Illiterates – ‘Makeout Mountain’   Leave a comment

Raucous garage punk band Illiterates, from LA and Atlanta, have just released their debut EP, ‘Makeout Mountain’. A Matt McCalvin production (Gringo Star, Zoners, St Pe), via Baby Robot Records, ‘MM’ is a 12 track broad ranging album, covering everything from sparkly sentimental ballads, to furious R&R, enhanced by vocalist Steve Albertson’s dramatic vocals. Its themes are inspired by pertinent socio-political, quasi-religious and deeply personal issues affecting the band.

A particularly poignant track, ‘Owl Commander’, is a tribute to the memory of Megan Galbraith, Chicago band 8 Inch Betsy member and lifelong friend of Steve’s. The associated video was directed by filmmaker and New York Times photographer Raymond McCrea Jones.

Illiterates create their music intuitively, at full tilt, in a personal setting and are influenced by a diverse collection of bands and artists, including Sam the Sham and the Pharaohs and Slayer. A band with a refreshingly honest and forthright approach to band relations and the process by which their music is born, Illiterates came up with a set’s worth of lively tracks, within 3 rehearsals. Unusually, much of the album was completed on a rowdy weekend break on a North Georgia Alpaca farm.

White Privilege – Instant impact! A raw punk sound intro’s, with a brief spoken word section, before the rhythmic melody kicks in. A freshness and sincerity pervades this short, but powerful, message driven track. Sex Pistols fans, eat your heart out.

Ramones City – Cool, smoothly delivered riff intro, basic, but it’s enough and it’s got a good groove. A fun, evocative and straightforward track.

Owl Commander – Plucky riff intro, slight sense of Girlschool meets The Pretenders. Confident delivery, tight and upbeat, its skill is that it doesn’t take itself too seriously. Easy to visualise on ‘The Old Grey Whistle Test’, though).

Makeout Mountain – Good bass line opens, breaking into an easy  R&R sound, bringing imaginative visuals with it. Liking the velvet warmth of those riffs. Chaos and order, at once, with a side serving of fairground backdrops. Pleasant listen.

Svengali B – Immediately bass heavy intro, runaway pace and easy riffs. Additional light keys, percussion and well-placed feedback. Even a slight trance/techno echo, combined with 90’s punk/indie/brit rock vocals, surprisingly workable. Imagine Elastica, Placebo and vague psychedelia, thrown together and you’re there.

Mayonnaise Elbow – Hard-hitting, yet light intro, straight in there, with no hesitation and no holds barred. Decent accessible pace, flowing well and again, it mixes old school and modern sounds. It just flies on its own. Dizzying, yet fun and uplifting.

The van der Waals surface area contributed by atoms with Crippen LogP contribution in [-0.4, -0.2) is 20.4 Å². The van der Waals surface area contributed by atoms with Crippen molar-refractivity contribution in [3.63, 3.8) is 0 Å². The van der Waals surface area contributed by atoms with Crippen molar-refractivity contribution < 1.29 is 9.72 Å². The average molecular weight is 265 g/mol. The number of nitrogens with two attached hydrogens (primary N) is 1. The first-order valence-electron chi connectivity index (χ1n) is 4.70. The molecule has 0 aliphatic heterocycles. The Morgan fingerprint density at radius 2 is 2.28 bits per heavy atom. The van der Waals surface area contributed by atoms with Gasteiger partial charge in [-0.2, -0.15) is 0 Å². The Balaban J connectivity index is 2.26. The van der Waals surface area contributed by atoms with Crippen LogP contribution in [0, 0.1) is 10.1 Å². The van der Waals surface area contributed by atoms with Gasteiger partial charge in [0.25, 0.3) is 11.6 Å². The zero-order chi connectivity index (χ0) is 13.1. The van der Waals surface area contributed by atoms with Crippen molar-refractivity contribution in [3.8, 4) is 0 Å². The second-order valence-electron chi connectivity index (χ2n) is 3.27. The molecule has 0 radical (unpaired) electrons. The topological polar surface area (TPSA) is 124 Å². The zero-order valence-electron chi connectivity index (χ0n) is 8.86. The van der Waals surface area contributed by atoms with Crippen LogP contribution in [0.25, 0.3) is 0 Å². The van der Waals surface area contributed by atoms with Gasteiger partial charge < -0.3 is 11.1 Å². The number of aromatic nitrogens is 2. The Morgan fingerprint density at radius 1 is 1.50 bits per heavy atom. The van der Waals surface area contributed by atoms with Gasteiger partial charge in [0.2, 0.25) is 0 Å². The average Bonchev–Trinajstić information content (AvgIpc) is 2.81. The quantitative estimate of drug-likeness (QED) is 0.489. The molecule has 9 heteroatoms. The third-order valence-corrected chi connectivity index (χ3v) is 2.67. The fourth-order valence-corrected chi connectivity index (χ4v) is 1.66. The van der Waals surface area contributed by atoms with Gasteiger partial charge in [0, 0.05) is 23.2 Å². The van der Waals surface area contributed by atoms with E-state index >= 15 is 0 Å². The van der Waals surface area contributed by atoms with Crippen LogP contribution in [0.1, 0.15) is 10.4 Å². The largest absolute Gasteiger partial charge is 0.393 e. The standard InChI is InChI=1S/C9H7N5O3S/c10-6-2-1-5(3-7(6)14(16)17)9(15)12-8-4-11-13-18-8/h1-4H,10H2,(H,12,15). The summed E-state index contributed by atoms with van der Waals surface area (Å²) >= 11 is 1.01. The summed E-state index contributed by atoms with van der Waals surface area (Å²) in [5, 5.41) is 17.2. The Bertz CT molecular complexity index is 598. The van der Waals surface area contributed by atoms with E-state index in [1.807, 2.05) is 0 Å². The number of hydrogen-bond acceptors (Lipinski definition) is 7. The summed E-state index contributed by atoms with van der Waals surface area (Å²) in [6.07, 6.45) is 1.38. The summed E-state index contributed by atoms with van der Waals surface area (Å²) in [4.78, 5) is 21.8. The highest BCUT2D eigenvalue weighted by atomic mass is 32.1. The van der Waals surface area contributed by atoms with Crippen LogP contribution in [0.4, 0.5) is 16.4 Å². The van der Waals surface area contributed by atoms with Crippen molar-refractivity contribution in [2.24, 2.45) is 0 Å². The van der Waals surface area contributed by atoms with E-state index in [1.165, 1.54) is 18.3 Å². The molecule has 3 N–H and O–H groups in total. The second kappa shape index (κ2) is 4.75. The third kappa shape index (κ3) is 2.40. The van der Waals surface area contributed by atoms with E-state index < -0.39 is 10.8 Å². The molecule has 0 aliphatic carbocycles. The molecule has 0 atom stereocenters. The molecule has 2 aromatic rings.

Elementals – Drums introing now, with a few intentional and well fitting feedback squalls and squeaks. There’s clear enthusiasm in the vocals, casually, yet ably performed, with an effortless feel. Spoken sections, verging on sci-fi-esque. It does begin to tail off and lose its focus a tad, towards the end, but generally, it’s a lively sound.

My Enemy – Significant time delay, before it opens, but the racy, melody heavy pace is worth waiting for. Accompanied by a background of vague chaos on the streets, working well and adding that something. Ending on the sound of glass smashing/possible windchimes clanging together, for all we know, but it does the job.

Horton Heats A Who – No, I don’t get that title either, but hey ho. Very brief spoken intro, opening onto rapid-fire drumming, old school riffing, along the lines of surf music and high on melody. The higher pitch connects well with the surf sound and it’s a short lived, but beefed up affair.

Blood Bath And Beyonce – Smashing the intro riff out and this is more Blondie-esque, vocally. Even shorter and more of a basic rhythm and tempo, but it’s just got a very human, grassroots, down-to-earth sense about it.

Uncle Junior – Getting right into it, with another chaotic frenetic paced rhythm. Lyrically, it may appear disturbingly incongruent, with the relentlessly upbeat mood of the melody, in places, but the timbre and timing slots right into the unpredictable chaos of the subject material. Over in a flash of energy.

Xmas Carols In The Psych Ward – Again, it gets straight into the vibe, with effortlessly capable riffs. Slight variation in riffage, when the drums come in, to bridge the early sections. Seems that slightly more thought and time permeates these riffs and the lyrics become a bit more accessible, before adopting a hysterical edge, at the close.

Overall – Well one thing that can be said about ‘Makeout Mountain’ is that it lives up to its hype. It is unarguably, all the things it’s claimed to be. Eclectically thematic and diverse, exploring serious matters, in a light-hearted, earthy way. Lively and energetic, accessible and yet, thought-provoking. An ultimate mishmash of punky attitude, with social conscience and real humanity.

6/10 ******

For fans of The Sex Pistols, PIL, Placebo, The Pretenders, Elastica, Blondie, The Ramones.

Posted September 20, 2018 by jennytate in Uncategorized

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